A woman suffering from a pulmonary embolism typically suffers from a constellation of symptoms that include difficulty breathing (dyspnea), chest pain, and often heart palpitations, anxiety, sweating, dizziness, lightheadedness, or fainting, and sometimes coughing up blood. These symptoms begin suddenly, which is an important clue to distinguish pulmonary embolism from chronic pulmonary disease. If there is a woman who is pregnant or just gave birth, who has not been suffering from pulmonary disease, and she suddenly develops chest pain and dyspnea, she should be considered to have a pulmonary embolism until proven otherwise.

We noted that pregnancy is a risk factor for pulmonary embolism. The reason for this is that pregnancy is a risk factor for venous thrombosis, blood clots in a deep vein. Other pulmonary embolism risk factors are the same risk factors for venous thrombosis. So really we are talking about risk factors for VTE. These include smoking, various types of cancer, and a variety of genetic conditions. The combination of smoking with pregnancy elevates the risk higher than either smoking or pregnancy alone elevates the risk. The same is true when smoking is combined with oral contraceptives, which also constitute a risk factor, although you would not be using oral contraceptives while pregnant. Finally, there’s another risk factor important to mention, namely sitting down, or otherwise not movement for a long time. Especially when you are pregnant, or when you fly, you should rise up at least once per hour and move your legs.

Along with blood tests to reveal certain hints of pulmonary embolism, doctors diagnose pulmonary embolism by means of special imaging studies. The main imaging modalities include CT pulmonary angiography and ventilation/perfusion (V/Q) scanning. Some people like to use ultrasound instead, because it does not expose the pregnant woman to ionizing radiation, but ultrasound is not as revealing as these other methods. If ultrasound identifies a pulmonary embolism, doctors can proceed with treatment. If the ultrasound is negative, however, this does not rule out pulmonary embolism. In such cases, doctors will need use one of the other imaging modalities, because pulmonary embolism that is not treated immediately can kill the patient, along with her fetus.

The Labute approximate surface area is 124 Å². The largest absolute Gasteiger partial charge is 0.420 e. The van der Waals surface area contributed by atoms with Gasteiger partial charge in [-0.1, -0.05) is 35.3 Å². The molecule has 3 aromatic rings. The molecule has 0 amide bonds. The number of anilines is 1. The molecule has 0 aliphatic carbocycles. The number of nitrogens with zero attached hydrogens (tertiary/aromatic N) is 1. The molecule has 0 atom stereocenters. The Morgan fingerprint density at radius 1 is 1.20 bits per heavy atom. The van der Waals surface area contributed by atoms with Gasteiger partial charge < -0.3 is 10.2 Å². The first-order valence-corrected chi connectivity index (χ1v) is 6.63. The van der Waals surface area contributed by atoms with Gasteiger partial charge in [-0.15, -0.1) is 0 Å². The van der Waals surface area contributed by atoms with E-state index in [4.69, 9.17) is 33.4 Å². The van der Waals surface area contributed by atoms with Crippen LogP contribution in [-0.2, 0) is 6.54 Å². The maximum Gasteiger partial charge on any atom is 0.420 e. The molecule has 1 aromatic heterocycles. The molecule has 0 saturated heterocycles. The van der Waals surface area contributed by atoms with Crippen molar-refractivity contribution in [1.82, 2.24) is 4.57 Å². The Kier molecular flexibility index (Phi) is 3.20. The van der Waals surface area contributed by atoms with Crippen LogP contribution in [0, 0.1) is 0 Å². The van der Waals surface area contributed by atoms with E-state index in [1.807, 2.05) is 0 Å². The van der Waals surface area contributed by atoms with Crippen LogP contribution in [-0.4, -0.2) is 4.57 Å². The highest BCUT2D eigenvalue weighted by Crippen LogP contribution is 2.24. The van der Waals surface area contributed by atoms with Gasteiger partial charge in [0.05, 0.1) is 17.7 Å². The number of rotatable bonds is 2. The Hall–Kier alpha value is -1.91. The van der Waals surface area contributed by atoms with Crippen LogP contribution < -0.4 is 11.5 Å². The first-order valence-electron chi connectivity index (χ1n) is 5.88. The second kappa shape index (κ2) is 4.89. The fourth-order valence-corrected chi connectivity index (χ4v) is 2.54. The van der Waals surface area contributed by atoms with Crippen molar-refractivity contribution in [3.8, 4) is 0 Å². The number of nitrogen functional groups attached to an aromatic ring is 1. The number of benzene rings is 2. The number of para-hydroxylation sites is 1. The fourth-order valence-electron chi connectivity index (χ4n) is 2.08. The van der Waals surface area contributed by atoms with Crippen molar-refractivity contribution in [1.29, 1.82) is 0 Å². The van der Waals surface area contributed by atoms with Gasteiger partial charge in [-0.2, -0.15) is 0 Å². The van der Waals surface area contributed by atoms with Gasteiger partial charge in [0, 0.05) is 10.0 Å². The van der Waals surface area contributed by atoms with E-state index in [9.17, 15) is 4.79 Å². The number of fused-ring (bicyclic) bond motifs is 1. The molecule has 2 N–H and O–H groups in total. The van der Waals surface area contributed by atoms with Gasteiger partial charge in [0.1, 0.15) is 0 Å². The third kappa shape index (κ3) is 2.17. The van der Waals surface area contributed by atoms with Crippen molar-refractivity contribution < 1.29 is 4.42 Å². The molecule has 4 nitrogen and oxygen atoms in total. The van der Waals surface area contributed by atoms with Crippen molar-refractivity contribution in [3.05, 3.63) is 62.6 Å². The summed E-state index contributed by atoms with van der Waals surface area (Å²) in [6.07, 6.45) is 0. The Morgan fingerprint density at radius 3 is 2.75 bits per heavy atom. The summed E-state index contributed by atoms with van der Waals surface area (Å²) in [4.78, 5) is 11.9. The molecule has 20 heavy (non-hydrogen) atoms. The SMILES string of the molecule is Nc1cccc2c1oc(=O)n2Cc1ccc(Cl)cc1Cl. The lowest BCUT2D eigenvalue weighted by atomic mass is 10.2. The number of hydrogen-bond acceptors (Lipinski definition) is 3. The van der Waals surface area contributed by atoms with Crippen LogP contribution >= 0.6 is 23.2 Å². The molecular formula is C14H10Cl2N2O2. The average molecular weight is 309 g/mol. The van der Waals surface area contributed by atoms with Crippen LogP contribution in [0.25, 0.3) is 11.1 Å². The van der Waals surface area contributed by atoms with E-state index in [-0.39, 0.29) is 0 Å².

Treatment for pulmonary embolism involves medications that can break up the blood clot quickly to restore blood flow to the affected area of the lung. Doctors will then put the woman onto heparin therapy that often will be low molecular weight heparin (LMWH), which is administered by injections below the skin (subcutaneous). Then, after you deliver your baby, if doctors decide that you are still at risk for developing clots in deep veins, they will switch you to a category of drugs called direct acting oral anticoagulants (DOACs), which you take as pills.

David Warmflash
Dr. David Warmflash is a science communicator and physician with a research background in astrobiology and space medicine. He has completed research fellowships at NASA Johnson Space Center, the University of Pennsylvania, and Brandeis University. Since 2002, he has been collaborating with The Planetary Society on experiments helping us to understand the effects of deep space radiation on life forms, and since 2011 has worked nearly full time in medical writing and science journalism. His focus area includes the emergence of new biotechnologies and their impact on biomedicine, public health, and society.